Welcome to the Winter 2022 edition of Public Employee. Though you will receive this issue well before January 1, I want to extend my best wishes to all CUPE members in B.C. for a very Happy New Year. Of course we hope that, as 2022 begins, we will start to see the COVID-19 pandemic more in the rear view mirror and less in the daily news.
As we say goodbye to 2021, our focus now is on advocating for public childcare. Childcare is a critical public service for everyone, regardless of whether they have young kids—or whether they have kids at all. I don’t have kids of my own, but I see childcare as an issue of economic fairness. We’re now advocating for childcare for school-aged kids (5–12) to be located in public schools throughout B.C. For the full details about our campaign, see the cover feature on pages 8–11 and visit publicchildcarenow.ca.
Climate crisis impacts close to home
In addition to the COVID-19 pandemic and the epidemic of opioid overdose deaths, British Columbians have been hit hard by the impacts of the climate crisis this year. The worst wildfire season in provincial history — as an aside, when did we get used to there being something called “wildfire season” in the first place? — along with a heat dome that caused so many deaths, was followed by catastrophic floods and mudslides that also killed people and caused billions of dollars of damage in destroyed homes, livestock, and infrastructure.
We all have a responsibility to do our part to tackle climate change. It’s obviously moved past the warning signs — the climate emergency is here in our communities, and we need to listen to the scientists who have been ringing the alarm bells and take collective action. In the meantime, CUPE BC continues to draw inspiration from the efforts of our members in response to these disasters, and we’ve established a Disaster Relief Fund to support members who’ve been impacted by them (see opposite).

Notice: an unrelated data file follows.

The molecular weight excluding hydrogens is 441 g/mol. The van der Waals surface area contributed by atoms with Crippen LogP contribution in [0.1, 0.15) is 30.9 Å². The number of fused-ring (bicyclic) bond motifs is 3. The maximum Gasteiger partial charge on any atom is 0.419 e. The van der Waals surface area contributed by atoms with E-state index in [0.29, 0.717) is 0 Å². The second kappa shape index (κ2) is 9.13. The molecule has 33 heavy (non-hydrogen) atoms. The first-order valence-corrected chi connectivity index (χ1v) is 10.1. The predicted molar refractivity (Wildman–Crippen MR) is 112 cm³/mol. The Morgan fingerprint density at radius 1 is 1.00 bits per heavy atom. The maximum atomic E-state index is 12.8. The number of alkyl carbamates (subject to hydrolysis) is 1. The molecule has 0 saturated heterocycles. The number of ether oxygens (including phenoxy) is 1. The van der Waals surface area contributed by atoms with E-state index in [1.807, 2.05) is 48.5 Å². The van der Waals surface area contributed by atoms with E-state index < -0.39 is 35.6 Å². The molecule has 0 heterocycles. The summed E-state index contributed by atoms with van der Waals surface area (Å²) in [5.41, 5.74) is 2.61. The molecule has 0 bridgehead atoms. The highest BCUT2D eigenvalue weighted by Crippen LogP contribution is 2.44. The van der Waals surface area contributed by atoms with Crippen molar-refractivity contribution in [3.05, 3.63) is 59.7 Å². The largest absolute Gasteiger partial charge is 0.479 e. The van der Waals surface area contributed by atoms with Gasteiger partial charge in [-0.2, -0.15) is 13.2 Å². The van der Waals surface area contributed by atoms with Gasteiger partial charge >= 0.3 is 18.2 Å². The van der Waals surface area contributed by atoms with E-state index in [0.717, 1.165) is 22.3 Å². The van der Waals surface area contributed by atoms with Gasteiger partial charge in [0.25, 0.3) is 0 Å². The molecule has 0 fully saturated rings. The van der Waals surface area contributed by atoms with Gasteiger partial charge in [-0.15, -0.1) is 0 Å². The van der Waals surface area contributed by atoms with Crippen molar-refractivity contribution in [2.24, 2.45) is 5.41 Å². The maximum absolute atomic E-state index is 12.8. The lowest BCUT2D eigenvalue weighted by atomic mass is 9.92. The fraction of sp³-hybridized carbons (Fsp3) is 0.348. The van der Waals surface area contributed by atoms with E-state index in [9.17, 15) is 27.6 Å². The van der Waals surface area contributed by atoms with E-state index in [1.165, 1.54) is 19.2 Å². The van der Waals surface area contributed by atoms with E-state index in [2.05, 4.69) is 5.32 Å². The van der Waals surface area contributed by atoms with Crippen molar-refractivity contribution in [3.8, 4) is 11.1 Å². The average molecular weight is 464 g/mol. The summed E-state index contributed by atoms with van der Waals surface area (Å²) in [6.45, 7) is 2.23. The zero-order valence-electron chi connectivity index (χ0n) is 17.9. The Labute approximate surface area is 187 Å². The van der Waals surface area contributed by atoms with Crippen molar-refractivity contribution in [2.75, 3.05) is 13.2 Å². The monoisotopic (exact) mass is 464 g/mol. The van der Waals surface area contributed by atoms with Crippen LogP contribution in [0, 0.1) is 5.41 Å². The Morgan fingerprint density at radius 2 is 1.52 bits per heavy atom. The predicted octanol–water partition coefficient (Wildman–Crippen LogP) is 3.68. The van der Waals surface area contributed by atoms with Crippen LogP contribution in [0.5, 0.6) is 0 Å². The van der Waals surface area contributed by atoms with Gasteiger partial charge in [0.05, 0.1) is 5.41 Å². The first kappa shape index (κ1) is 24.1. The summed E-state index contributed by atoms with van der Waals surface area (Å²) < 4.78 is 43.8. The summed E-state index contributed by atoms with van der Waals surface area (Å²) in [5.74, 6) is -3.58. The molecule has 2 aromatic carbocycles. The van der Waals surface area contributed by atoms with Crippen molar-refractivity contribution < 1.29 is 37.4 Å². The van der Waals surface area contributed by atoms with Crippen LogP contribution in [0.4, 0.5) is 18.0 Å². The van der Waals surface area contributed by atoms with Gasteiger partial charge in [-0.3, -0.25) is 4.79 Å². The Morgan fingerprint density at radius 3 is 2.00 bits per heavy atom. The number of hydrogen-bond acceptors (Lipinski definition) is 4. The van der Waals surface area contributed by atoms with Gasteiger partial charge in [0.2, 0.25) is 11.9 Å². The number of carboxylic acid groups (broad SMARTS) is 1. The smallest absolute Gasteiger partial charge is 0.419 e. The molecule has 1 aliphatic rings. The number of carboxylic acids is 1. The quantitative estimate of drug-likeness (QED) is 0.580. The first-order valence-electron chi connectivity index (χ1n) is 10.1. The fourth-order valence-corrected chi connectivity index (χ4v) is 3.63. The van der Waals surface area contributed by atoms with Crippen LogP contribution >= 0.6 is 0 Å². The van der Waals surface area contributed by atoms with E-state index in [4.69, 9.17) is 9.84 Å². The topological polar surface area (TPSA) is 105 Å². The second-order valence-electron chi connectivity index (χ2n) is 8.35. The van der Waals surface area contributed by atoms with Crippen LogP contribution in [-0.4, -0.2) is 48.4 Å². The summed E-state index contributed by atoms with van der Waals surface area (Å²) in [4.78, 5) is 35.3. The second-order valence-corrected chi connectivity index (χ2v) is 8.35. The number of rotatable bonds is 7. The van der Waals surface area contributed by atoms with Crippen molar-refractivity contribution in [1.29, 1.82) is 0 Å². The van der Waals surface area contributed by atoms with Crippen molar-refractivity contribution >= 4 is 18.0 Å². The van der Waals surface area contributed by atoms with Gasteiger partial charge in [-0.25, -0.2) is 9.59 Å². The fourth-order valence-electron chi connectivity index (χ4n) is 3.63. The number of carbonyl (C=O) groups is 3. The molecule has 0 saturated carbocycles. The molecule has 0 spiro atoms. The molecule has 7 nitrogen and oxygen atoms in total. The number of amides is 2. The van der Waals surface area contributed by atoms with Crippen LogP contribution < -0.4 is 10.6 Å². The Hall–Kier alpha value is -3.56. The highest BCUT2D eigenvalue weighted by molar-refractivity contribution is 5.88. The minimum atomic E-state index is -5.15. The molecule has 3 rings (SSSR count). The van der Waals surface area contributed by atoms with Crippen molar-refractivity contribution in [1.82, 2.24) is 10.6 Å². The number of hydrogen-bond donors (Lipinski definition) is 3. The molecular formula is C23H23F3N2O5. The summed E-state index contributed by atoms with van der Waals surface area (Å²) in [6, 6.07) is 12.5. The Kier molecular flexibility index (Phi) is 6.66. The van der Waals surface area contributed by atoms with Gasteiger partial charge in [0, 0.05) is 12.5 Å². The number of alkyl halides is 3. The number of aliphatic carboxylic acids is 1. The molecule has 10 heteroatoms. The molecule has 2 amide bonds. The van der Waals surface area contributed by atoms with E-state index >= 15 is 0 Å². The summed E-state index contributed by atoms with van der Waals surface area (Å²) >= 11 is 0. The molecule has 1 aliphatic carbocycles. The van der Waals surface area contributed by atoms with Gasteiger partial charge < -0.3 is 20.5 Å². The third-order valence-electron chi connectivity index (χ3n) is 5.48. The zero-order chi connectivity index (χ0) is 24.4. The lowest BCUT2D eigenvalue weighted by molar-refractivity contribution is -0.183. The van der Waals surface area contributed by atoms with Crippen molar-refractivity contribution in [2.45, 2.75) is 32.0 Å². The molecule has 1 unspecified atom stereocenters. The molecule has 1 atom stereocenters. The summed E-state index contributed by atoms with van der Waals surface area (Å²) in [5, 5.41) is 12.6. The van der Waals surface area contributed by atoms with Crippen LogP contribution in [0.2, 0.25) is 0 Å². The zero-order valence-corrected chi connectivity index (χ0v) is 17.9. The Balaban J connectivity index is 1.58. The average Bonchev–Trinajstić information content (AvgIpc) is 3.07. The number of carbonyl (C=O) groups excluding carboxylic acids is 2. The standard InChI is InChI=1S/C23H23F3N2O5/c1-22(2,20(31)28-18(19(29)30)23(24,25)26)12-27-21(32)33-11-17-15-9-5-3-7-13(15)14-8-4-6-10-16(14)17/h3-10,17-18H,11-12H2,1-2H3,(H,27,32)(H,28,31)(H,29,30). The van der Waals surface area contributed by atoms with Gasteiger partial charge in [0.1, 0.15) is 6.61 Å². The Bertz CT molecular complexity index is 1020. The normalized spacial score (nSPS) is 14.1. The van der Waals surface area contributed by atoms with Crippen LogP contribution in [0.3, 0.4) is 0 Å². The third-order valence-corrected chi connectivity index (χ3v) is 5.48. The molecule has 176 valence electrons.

Since being elected as your president, I’ve had the opportunity to connect with cabinet ministers, senior bureaucrats and political staff in Victoria, and to present our views on a wide range of issues. I was also able to join other officers of the BC Federation of Labour at a rally at the Legislature in support of 10 days’ employer-provided paid sick leave for all workers. It’s unfortunate that the campaign fell short — the government announced that it would be implementing five days of paid sick leave — but we will continue our push to have the program expanded to 10 days.
On my bookshelf
In the interest of promoting both literacy and the work of our members at public libraries, I thought I’d use this space to share what I’m reading right now. I hope you can check out one or more of these titles at your local library or independent bookstore: Please Don’t Sit on My Bed in Your Outside Clothes by Phoebe Robinson, Harlem Shuffle by Colson Whitehead, and Falling For Myself by Dorothy Ellen Palmer.COPE 491